Google Inc infringed some of Oracle Corp's copyrights on the Java programming language, a U.S. jury found on Monday after days of deliberation.

Oracle may have suffered a setback, however, because the jury could not reach a decision on whether Google's actions constituted fair use and were legally allowed.

The fair use question is crucial to determining damages. If Google's use of the Java programming tools is determined to be fair, the company would not be liable for damages in connection with some of Oracle's copyrights.

"There wouldn't be damages, at least on this part, if their(Google's) use was determined to be fair. If the fair use defense was upheld, they wouldn't be liable," said Edward Naughton, partner of Brown Rudnick LLP in Boston who is not involved in the case.

"That's why from a dollars and cents standpoint it's a pretty important argument. I think it's frustratingly inconclusive and we'll have to wait and see how it all comes to a conclusion," Naughton said.

The partial verdict in the high stakes lawsuit, which focuses on Google's development of the Android mobile operating system, was read in a San Francisco federal courtroom. The lawsuit, brought in August 2010, now moves on to the next phase: patent claims. A third phase of the trial would decide damages.

After Monday's verdict, Google's lawyers challenged the key jury finding on Java copyrights and moved for a mistrial.

Google says it does not violate Oracle's patents and that Oracle cannot copyright certain parts of Java, an "open-source," or publicly available, software language. The trial has featured testimony from Oracle Chief Executive Larry Ellison and Google CEO Larry Page.

Earlier in the case, estimates of potential damages against Google ran as high as $6.1 billion. But Google successfully narrowed Oracle's patent claims, so that the bulk of Google's exposure to damages now derives mostly from copyright claims. Oracle is seeking roughly $1 billion in copyright damages.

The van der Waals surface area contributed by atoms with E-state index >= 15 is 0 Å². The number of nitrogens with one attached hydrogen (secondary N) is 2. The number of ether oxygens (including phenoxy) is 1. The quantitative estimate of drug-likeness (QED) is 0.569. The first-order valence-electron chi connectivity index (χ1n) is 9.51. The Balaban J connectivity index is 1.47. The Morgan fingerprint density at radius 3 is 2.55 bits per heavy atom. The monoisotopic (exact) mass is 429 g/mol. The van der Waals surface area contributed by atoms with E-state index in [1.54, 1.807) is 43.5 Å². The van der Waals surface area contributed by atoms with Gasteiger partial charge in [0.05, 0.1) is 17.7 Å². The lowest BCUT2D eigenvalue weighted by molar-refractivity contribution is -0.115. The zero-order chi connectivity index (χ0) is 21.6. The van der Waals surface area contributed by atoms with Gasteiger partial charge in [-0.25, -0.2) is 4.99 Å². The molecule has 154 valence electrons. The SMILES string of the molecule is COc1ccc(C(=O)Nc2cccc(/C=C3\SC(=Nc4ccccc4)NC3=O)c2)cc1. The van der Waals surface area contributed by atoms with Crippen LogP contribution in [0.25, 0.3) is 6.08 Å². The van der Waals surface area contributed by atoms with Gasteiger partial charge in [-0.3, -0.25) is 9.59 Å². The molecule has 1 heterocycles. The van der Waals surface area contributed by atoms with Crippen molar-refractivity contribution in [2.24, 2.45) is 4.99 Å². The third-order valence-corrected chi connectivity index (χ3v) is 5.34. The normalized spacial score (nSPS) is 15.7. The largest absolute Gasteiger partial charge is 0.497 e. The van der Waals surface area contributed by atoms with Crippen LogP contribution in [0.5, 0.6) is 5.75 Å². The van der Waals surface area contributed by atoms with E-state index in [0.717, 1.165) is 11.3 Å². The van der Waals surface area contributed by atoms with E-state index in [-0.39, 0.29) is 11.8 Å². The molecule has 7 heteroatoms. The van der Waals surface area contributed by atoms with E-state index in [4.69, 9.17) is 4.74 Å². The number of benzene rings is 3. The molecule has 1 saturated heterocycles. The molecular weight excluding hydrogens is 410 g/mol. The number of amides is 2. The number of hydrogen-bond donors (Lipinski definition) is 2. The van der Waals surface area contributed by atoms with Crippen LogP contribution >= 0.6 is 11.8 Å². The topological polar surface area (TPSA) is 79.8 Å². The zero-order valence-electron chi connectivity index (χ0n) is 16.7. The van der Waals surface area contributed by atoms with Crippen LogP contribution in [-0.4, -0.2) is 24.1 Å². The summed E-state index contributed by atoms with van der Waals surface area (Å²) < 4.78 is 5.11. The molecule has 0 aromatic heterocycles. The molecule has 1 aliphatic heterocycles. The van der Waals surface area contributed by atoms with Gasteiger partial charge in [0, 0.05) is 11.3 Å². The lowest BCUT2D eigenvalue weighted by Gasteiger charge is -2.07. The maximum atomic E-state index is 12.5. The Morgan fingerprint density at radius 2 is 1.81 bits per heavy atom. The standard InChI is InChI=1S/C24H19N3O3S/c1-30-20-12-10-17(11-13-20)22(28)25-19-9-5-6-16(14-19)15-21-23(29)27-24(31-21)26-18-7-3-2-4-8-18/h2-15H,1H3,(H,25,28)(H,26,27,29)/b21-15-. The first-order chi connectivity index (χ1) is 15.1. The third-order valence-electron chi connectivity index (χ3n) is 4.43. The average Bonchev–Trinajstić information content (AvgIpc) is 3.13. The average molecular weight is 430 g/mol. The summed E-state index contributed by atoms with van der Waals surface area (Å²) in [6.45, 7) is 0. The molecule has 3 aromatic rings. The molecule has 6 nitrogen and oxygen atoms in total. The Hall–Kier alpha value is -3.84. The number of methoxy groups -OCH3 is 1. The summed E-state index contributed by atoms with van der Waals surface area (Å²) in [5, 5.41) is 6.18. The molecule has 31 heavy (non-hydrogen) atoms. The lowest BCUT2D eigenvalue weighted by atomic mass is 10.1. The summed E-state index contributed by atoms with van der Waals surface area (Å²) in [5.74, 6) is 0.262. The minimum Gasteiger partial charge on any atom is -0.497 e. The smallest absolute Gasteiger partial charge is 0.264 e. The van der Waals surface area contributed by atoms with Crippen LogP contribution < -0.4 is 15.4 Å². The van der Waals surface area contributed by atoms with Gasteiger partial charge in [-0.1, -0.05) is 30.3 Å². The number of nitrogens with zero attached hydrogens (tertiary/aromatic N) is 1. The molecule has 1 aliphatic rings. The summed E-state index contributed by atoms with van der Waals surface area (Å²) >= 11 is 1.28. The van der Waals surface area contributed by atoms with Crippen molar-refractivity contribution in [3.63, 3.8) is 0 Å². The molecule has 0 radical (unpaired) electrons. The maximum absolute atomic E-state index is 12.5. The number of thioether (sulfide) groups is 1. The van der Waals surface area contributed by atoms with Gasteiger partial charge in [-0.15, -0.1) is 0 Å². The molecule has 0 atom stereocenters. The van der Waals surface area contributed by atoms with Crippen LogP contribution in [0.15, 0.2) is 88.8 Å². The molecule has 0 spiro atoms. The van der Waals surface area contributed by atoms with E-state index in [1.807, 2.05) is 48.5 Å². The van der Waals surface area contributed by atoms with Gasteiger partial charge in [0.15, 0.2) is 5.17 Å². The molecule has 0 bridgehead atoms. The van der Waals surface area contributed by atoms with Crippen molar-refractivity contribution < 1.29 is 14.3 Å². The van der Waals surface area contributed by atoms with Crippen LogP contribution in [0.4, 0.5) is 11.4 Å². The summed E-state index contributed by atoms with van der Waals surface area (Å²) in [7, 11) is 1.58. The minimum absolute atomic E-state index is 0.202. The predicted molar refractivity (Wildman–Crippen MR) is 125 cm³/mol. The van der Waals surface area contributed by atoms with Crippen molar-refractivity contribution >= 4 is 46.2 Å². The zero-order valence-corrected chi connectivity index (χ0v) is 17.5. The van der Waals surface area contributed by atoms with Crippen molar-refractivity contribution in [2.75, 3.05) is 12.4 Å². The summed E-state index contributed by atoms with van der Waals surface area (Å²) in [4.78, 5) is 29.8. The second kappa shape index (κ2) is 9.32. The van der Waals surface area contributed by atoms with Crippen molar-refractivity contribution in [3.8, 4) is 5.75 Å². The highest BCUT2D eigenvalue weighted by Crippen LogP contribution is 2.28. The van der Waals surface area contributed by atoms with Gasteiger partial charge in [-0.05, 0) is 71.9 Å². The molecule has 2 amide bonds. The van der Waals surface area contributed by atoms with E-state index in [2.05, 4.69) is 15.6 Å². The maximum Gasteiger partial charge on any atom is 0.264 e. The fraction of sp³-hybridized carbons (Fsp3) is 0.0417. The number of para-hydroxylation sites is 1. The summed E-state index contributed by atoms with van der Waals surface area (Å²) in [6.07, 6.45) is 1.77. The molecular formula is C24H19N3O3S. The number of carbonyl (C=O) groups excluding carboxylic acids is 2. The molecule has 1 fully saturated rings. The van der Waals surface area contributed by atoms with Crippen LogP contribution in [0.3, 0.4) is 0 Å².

The main questions in the case revolve around Google's use of APIs -- application programming interfaces -- or a set of tools through which developers utilize the Java software language, and whether they can be copyrighted like software code.

"We appreciate the jury's efforts, and know that fair use and infringement are two sides of the same coin," Google spokesman Jim Prosser said in a statement.

"The core issue is whether the APIs here are copyrightable, and that's for the court to decide. We expect to prevail on this issue and Oracle's other claims."

Oracle said in a statement that it welcomed the verdict and that "the overwhelming evidence" demonstrated that Google knew it needed a license for Java.

"Every major commercial enterprise -- except Google -- has a license for Java and maintains compatibility to run across all computing platforms," Oracle said.

Almost immediately after rendering the copyright verdict, the seven-woman, five-man jury began hearing opening statements on the patent issues. The trial, which began in mid-April before U.S. District Judge William Alsup, is expected to last at least eight weeks.

The case in U.S. District Court, Northern District of California, is Oracle America, Inc v. Google Inc, 10-3561.